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International Journal of Public Health

, Volume 61, Issue 5, pp 573–582 | Cite as

Determinant factors of physical fitness in European children

  • Mahmoud ZaqoutEmail author
  • Krishna Vyncke
  • Luis A. Moreno
  • Pilar De Miguel-Etayo
  • Fabio Lauria
  • Denes Molnar
  • Lauren Lissner
  • Monica Hunsberger
  • Toomas Veidebaum
  • Michael Tornaritis
  • Lucia A. Reisch
  • Karin Bammann
  • Ole Sprengeler
  • Wolfgang Ahrens
  • Nathalie Michels
Original Article

Abstract

Objectives

This study was designed to explore the determinants of physical fitness in European children aged 6–11 years, cross-sectionally and longitudinally.

Methods

There were sufficient data on 4903 children (50.6 % girls) on measured physical fitness (cardio-respiratory, muscular strength, flexibility, balance, and speed) and possible determinants related to child characteristics, child lifestyle and parental factors. Multivariate and mixed linear regression models were conducted.

Results

Age, sex, children’s BMI and physical activity were independent and strong determinants of children’s fitness. Significant but small effects were found for low maternal BMI, high psychosocial well-being and fruit and vegetable intake as protective determinants. Sleep duration, breakfast intake, parental age and education and paternal BMI did not have a consistently significant effect on physical fitness. The role of determinants depended on children’s sex and the specific PF component. Longitudinal analyses especially highlighted the importance of child’s BMI as physical fitness determinant, independent of physical activity.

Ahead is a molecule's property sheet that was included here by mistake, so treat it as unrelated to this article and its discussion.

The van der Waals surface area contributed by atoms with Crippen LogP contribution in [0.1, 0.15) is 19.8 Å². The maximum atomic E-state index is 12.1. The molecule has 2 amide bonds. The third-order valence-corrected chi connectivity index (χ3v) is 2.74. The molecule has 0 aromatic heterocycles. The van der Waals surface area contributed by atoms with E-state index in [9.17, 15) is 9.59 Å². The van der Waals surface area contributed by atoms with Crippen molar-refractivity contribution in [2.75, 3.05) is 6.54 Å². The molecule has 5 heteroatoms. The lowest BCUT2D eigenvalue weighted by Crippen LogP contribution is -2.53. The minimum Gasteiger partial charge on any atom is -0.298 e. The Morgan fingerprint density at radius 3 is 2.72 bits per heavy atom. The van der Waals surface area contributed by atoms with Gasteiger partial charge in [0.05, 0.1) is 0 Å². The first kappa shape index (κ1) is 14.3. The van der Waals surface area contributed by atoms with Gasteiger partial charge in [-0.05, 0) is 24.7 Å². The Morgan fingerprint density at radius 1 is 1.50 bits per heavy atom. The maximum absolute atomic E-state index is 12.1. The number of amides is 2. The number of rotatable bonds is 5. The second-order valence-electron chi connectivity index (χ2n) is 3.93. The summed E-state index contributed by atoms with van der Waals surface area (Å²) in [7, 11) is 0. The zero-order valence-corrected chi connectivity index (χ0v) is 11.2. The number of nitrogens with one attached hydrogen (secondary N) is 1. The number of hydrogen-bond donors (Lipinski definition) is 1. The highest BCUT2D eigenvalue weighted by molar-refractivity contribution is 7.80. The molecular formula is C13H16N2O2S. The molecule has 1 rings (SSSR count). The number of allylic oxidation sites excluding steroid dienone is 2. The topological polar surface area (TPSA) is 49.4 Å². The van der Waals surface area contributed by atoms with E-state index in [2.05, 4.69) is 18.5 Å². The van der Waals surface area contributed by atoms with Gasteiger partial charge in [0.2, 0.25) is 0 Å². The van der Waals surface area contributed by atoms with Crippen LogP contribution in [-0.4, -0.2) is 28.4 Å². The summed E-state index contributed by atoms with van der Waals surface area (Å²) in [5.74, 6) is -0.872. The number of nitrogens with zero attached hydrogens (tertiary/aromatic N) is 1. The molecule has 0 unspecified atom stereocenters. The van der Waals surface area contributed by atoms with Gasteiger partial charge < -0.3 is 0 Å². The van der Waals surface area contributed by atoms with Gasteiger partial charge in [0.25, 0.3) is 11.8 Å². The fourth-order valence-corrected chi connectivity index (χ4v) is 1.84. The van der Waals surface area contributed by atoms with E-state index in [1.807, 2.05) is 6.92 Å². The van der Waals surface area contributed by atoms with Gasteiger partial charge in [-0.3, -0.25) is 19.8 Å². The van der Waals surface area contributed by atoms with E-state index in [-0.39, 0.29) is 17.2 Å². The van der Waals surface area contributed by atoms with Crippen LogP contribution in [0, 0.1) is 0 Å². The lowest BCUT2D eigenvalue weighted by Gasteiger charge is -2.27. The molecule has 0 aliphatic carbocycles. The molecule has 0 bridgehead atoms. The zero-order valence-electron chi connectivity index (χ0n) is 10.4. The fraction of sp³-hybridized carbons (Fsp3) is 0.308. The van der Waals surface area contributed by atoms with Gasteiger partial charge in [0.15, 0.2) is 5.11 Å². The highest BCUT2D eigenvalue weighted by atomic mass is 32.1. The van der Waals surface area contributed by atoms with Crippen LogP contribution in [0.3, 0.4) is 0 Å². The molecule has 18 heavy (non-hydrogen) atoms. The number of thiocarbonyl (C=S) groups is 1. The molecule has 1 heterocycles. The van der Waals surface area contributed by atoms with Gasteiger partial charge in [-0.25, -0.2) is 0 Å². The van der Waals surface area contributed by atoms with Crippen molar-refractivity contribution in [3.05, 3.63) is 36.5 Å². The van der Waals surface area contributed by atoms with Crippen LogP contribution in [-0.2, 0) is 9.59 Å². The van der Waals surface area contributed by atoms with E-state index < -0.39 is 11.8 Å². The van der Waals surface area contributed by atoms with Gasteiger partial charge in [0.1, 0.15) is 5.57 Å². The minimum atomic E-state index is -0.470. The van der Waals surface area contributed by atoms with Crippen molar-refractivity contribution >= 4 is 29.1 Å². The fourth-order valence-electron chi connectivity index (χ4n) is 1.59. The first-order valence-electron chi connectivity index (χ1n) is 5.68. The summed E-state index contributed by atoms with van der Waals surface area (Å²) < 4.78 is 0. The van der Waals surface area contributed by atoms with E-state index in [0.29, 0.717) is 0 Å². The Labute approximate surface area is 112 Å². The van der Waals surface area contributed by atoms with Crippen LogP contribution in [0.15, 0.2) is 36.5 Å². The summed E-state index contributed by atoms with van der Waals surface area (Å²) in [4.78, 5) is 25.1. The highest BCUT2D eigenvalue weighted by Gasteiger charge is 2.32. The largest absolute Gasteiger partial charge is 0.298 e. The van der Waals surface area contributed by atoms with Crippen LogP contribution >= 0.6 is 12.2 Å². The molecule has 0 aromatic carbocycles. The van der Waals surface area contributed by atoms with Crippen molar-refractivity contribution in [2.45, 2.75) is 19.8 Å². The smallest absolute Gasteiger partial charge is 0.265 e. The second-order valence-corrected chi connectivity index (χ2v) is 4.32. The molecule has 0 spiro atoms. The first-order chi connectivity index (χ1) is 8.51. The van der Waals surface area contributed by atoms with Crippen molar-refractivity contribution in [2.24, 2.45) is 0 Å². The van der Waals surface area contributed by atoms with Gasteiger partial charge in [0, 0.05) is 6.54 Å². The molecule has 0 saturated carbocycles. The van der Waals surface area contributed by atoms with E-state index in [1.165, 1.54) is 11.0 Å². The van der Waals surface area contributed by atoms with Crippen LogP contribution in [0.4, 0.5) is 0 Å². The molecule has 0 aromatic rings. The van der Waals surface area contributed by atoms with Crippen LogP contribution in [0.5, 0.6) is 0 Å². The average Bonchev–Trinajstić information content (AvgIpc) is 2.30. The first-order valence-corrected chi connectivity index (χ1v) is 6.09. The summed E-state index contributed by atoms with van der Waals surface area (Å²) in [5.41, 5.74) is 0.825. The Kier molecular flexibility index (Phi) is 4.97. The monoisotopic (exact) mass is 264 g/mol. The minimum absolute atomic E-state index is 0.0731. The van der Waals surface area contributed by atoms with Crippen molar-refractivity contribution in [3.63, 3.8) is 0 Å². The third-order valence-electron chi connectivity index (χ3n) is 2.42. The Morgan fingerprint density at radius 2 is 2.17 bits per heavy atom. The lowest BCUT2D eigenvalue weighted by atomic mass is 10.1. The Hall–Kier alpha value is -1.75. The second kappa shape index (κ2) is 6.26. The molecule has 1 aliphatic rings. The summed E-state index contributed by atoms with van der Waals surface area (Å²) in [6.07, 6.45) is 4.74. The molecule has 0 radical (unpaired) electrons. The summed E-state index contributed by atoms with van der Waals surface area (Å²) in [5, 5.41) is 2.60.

Conclusions

BMI together with physical activity, diet and psychosocial factors are modifiable targets to enhance physical fitness. This calls for policy approaches that combine these factors in a systematic way.

Keywords

Physical fitness Children Lifestyle Parental determinants Body mass index IDEFICS 

Notes

Acknowledgments

This work was done as part of the IDEFICS Study (http://www.idefics.eu). We gratefully acknowledge the financial support of the European Community within the Sixth RTD Framework Programme Contract No. 016181 (FOOD). Mahmoud Zaqout was financially supported by the Flemish University Council-University Development Cooperation (VLIR-UOS). The information in this document reflects the author’s view and is provided as such. The authors want to thank the participating children and their parents for their voluntary participation.

Supplementary material

38_2016_811_MOESM1_ESM.pdf (497 kb)
Supplementary material 1 (PDF 496 kb)

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Copyright information

© Swiss School of Public Health (SSPH+) 2016

Authors and Affiliations

  • Mahmoud Zaqout
    • 1
    Email author
  • Krishna Vyncke
    • 1
  • Luis A. Moreno
    • 2
  • Pilar De Miguel-Etayo
    • 2
  • Fabio Lauria
    • 3
  • Denes Molnar
    • 4
  • Lauren Lissner
    • 5
  • Monica Hunsberger
    • 5
  • Toomas Veidebaum
    • 6
  • Michael Tornaritis
    • 7
  • Lucia A. Reisch
    • 8
  • Karin Bammann
    • 9
    • 10
  • Ole Sprengeler
    • 10
  • Wolfgang Ahrens
    • 10
  • Nathalie Michels
    • 1
  1. 1.Department of Public Health, Faculty of Medicine and Health SciencesGhent UniversityGhentBelgium
  2. 2.GENUD (Growth, Exercise, Nutrition and Development) Research Group, EU Ciencias de la SaludUniversidad de ZaragozaSaragossaSpain
  3. 3.Epidemiology and Population GeneticsInstitute of Food Sciences-CNRAvellinoItaly
  4. 4.Department of PediatricsUniversity of PécsPécsHungary
  5. 5.Section for Epidemiology and Social Medicine (EPSO), Sahlgrenska AcademyUniversity of GothenburgGothenburgSweden
  6. 6.Department of Chronic DiseasesNational Institute for Health DevelopmentTallinnEstonia
  7. 7.Research and Education Institute of Child HealthStrovolosCyprus
  8. 8.Department of Intercultural Communication and ManagementCopenhagen Business SchoolFrederiksbergDenmark
  9. 9.Institute for Public Health and Nursing Research, Faculty for Human and Health SciencesUniversity of BremenBremenGermany
  10. 10.Leibniz-Institute for Prevention Research and Epidemiology BIPSBremenGermany

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